Ahold translates the balance sheets of subsidiaries operating in foreign currencies into Guilders using the exchange rate at the balance sheet date. This rate for the dollar was approximately: . NLG 1.89 at the end of 1998; and . NLG 2.00 at the end of 1997. Inflation and Changing Prices Inflation continues to cause moderate increases in costs to Royal Ahold, including the cost of merchandise, labor, utilities and acquiring property, plant and equipment, although cost inflation in Ahold's primary U.S. and Dutch markets has been relatively low for each of the last three years. In the United States, the inflation rate for food prices has been roughly equivalent to the general increase in consumer prices, while in the Netherlands, the inflation rate for food prices has remained below general price increases. Although there is the risk that inflation in Asia Pacific, Other Europe and Latin America could have an effect on Royal Ahold's results, Royal Ahold does not believe inflation has had a material effect on sales or results of operations in these regions to date, since Royal Ahold has been able to pass along merchandise price increases to its customers. Year 2000 Compliance and the Euro Year 2000 Compliance "Year 2000 issues" generally refers to the problems that some date-sensitive software may have in determining the correct century beginning in 2000. For example, many systems will not recognize a difference between 1900 and 2000, because they use only the last two digits of the year (00) in their programming. Failure of such software or systems to recognize the correct century could result in system failures or miscalculations causing disruptions of operations and an inability to engage in similar ordinary business activities. A significant number of Royal Ahold's information technology systems may be affected by Year 2000 issues. These include systems within corporate offices, warehouses, retail outlets and suppliers. The impact of not achieving Year 2000 compliance would be significant, and could cause Royal Ahold's business to be interrupted through an inability, for example, to provide products to Royal Ahold's stores, to process sales through point-of- sale systems and to maintain an accurate record of activities. Royal Ahold began to address these issues in November 1996 by initiating an assessment of the systems then in use. From this assessment, Royal Ahold developed a plan to have all systems within Royal Ahold achieve Year 2000 compliance by the end of calendar year 1999. These systems will be made compliant either through remediation, replacement or upgrading. Royal Ahold's target is to have system compliance in the first half of 1999 to allow the remainder of the year for evaluation of the systems and additional testing, if necessary. Royal Ahold has also been in direct contact with certain suppliers and other business partners to monitor their compliance in Year 2000 matters. In the worst case scenario, cash registers and product ordering systems will fail to operate properly, resulting in the inability to collect customer payments and potential stock shortages. Royal Ahold is Year 2000 compliant in most of its major operations. In the U.S., the Netherlands, Chile, Brazil and Argentina, Royal Ahold has almost completed projects related to this problem. The Portuguese operations should be compliant by the end of the second quarter. Because operations in the Asia Pacific and in all other European countries were established relatively recently, Royal Ahold does not expect that these operations will be significantly affected by Year 2000 issues. Royal Ahold plans to complete preparations by the end of the second quarter to achieve Year 2000 compliance in Asia Pacific operations as well as in all other European country operations. Royal Ahold has contingency plans that provide for . higher inventory levels; . ability to segregate affected systems to allow normal processing by non- affected systems; and . manual procedures to replace affected processes. Management believes Year 2000 compliance will be achieved in a timely fashion and does not expect Royal Ahold to suffer any significant interruptions to its business which would have a material adverse effect on operations. 25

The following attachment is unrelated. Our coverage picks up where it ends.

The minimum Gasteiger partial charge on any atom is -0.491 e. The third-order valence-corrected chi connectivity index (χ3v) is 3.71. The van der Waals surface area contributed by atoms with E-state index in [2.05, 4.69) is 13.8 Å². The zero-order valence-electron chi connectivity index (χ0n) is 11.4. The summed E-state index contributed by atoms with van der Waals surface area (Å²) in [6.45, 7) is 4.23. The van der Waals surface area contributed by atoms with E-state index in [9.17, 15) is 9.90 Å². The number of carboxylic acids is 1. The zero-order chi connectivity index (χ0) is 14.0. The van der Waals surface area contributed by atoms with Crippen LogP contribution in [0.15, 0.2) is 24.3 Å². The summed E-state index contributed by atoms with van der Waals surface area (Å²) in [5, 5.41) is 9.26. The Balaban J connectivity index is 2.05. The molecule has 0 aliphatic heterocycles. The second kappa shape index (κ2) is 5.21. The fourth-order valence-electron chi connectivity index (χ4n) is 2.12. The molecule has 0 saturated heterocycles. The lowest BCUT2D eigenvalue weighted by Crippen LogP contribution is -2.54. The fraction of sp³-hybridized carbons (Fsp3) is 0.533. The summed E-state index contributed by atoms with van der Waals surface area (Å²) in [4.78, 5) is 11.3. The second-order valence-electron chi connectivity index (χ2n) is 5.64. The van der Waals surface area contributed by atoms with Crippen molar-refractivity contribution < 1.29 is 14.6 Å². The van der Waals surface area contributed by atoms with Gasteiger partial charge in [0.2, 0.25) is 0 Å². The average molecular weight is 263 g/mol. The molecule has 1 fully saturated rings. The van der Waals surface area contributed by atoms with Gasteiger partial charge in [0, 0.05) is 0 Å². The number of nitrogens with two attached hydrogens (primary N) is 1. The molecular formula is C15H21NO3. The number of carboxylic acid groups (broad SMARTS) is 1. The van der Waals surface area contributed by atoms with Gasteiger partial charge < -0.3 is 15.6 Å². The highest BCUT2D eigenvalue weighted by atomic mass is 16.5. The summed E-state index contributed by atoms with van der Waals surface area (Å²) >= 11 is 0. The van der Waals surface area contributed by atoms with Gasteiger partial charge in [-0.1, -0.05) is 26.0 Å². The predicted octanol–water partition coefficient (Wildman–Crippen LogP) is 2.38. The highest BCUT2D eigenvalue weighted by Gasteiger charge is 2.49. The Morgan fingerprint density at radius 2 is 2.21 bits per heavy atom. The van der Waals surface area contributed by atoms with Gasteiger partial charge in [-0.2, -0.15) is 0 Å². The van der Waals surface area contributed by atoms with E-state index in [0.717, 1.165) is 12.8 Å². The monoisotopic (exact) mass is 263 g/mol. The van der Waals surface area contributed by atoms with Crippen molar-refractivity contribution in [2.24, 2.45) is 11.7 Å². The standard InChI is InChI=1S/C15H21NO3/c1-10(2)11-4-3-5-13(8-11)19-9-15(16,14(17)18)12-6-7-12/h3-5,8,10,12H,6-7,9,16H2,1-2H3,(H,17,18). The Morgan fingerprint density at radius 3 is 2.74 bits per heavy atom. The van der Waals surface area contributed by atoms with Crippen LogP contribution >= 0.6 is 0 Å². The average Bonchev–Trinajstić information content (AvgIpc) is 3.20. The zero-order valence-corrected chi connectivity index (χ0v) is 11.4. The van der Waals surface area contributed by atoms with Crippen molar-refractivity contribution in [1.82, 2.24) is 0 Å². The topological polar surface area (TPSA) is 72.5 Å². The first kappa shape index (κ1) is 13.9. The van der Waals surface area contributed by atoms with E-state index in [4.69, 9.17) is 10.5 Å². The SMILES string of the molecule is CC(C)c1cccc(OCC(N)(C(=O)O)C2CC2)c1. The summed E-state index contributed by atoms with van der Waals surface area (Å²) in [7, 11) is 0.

Euro Conversion On January 1, 1999, the countries that are members of the Economic and Monetary Union ("EMU") established a new single currency known as the "Euro". For the following three years there will be a transitional period during which each EMU member country will have two currencies (the Euro and its local currency) for electronic fund transfers. However, it has not yet been determined whether stores will be obliged during the dual currency period, if any, to price their products in both the local currency and the Euro or whether the local currency will continue to have legal status during a possible further transitional period. Euro coins and notes will begin circulating on January 1, 2002, and it is expected that Guilders will remain in circulation for a maximum of six months following that date. The introduction of the Euro will have a significant effect on Royal Ahold's European operations and financial systems. Royal Ahold is currently engaged in a comprehensive project to identify and address all issues in the areas of information, administration, technology, store operations and distribution. Furthermore, Royal Ahold has been in formal communications with its significant suppliers so that they are ready to transfer to Euro billing whenever Royal Ahold desires to do so. Costs At fiscal year end 1998, Royal Ahold's consolidated balance sheet included a provision of NLG 119 million, relating primarily to consulting and information technology modification costs, of which NLG 55 million related to Year 2000 compliance and NLG 64 million related to the introduction of the Euro. During 1998 and 1997 Royal Ahold spent NLG 109 million and NLG 18 million, respectively, addressing both Year 2000 and Euro issues and expects to spend NLG 50 million in 1999 and NLG 69 million in the years thereafter. The costs of both projects are based on management's best estimates, which were derived using a number of assumptions as to future events, including the continued availability of certain resources. However, actual results could differ materially from those anticipated. Specific factors that might cause such material differences include, but are not limited to, the following: . the availability and cost of trained personnel; . the ability to locate and correct all relevant computer codes; . the extent to which others are able to address their own Year 2000 issues; and . the final outcome of dual currency and retail pricing issues described above. Foreign Investment Risks Royal Ahold and its subsidiaries have operations and other investments in a number of countries outside of the Netherlands and the United States. Foreign operations and investments are subject to the risks normally associated with conducting business in foreign countries such as: . labor disputes; . uncertain political and economic environments; . risks of war and civil disturbances; . risks associated with the movement of funds; . deprivation of contract rights; . taking of property by nationalization or expropriation without fair compensation; . risks relating to changes in laws or policies of particular countries such as foreign taxation; . risks associated with obtaining necessary governmental permits, limitations on ownership and on repatriation of earnings; and . foreign exchange and currency fluctuations. Royal Ahold cannot assure you that these problems or other problems relating to foreign operations will not be encountered by Royal Ahold and its subsidiaries in the future. Foreign operations and investments may also be adversely affected by laws and policies of the Netherlands, the United States and the other countries in which Royal Ahold operates affecting foreign trade, investment and taxation. 26